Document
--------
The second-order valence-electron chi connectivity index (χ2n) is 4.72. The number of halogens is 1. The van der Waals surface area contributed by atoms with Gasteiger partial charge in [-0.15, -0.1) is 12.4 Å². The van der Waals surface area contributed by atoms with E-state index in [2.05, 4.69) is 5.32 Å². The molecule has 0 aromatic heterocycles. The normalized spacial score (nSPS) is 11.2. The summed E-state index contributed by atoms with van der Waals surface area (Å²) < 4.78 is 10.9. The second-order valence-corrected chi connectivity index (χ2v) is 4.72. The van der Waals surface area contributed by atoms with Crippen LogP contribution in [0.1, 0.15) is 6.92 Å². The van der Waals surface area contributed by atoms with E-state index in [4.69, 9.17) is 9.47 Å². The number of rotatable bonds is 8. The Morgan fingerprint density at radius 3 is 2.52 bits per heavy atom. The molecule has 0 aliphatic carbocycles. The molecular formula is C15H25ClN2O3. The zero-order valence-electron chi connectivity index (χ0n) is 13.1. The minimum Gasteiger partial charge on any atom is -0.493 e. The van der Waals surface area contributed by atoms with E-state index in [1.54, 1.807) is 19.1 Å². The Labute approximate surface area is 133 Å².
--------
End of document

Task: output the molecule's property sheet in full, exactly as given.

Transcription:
The second-order valence-electron chi connectivity index (χ2n) is 4.72. The number of halogens is 1. The van der Waals surface area contributed by atoms with Gasteiger partial charge in [-0.15, -0.1) is 12.4 Å². The van der Waals surface area contributed by atoms with E-state index in [2.05, 4.69) is 5.32 Å². The molecule has 0 aromatic heterocycles. The normalized spacial score (nSPS) is 11.2. The summed E-state index contributed by atoms with van der Waals surface area (Å²) < 4.78 is 10.9. The second-order valence-corrected chi connectivity index (χ2v) is 4.72. The van der Waals surface area contributed by atoms with Crippen LogP contribution in [0.1, 0.15) is 6.92 Å². The van der Waals surface area contributed by atoms with E-state index in [4.69, 9.17) is 9.47 Å². The number of rotatable bonds is 8. The Morgan fingerprint density at radius 3 is 2.52 bits per heavy atom. The molecule has 0 aliphatic carbocycles. The molecular formula is C15H25ClN2O3. The zero-order valence-electron chi connectivity index (χ0n) is 13.1. The minimum Gasteiger partial charge on any atom is -0.493 e. The van der Waals surface area contributed by atoms with E-state index in [1.54, 1.807) is 19.1 Å². The Labute approximate surface area is 133 Å².